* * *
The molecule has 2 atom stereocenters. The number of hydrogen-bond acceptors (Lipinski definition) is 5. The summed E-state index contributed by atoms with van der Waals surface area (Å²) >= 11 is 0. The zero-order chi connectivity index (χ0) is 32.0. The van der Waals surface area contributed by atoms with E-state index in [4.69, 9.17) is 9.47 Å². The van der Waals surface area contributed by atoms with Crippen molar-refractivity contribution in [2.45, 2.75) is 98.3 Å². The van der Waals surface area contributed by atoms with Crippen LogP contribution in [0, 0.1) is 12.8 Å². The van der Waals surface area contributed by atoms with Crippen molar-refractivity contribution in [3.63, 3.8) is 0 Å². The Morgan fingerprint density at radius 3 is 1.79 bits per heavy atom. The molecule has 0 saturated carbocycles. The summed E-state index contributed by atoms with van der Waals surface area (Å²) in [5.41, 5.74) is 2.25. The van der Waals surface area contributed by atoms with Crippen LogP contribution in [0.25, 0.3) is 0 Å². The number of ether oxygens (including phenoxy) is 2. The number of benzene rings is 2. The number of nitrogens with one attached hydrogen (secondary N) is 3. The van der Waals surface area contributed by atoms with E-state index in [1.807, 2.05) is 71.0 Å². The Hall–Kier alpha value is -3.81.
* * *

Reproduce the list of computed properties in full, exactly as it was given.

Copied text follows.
The molecule has 2 atom stereocenters. The number of hydrogen-bond acceptors (Lipinski definition) is 5. The summed E-state index contributed by atoms with van der Waals surface area (Å²) >= 11 is 0. The zero-order chi connectivity index (χ0) is 32.0. The van der Waals surface area contributed by atoms with E-state index in [4.69, 9.17) is 9.47 Å². The van der Waals surface area contributed by atoms with Crippen molar-refractivity contribution in [2.45, 2.75) is 98.3 Å². The van der Waals surface area contributed by atoms with Crippen LogP contribution in [0, 0.1) is 12.8 Å². The van der Waals surface area contributed by atoms with Crippen molar-refractivity contribution in [3.63, 3.8) is 0 Å². The Morgan fingerprint density at radius 3 is 1.79 bits per heavy atom. The molecule has 0 saturated carbocycles. The summed E-state index contributed by atoms with van der Waals surface area (Å²) in [5.41, 5.74) is 2.25. The van der Waals surface area contributed by atoms with Crippen LogP contribution in [0.25, 0.3) is 0 Å². The number of ether oxygens (including phenoxy) is 2. The number of benzene rings is 2. The number of nitrogens with one attached hydrogen (secondary N) is 3. The van der Waals surface area contributed by atoms with E-state index in [1.807, 2.05) is 71.0 Å². The Hall–Kier alpha value is -3.81.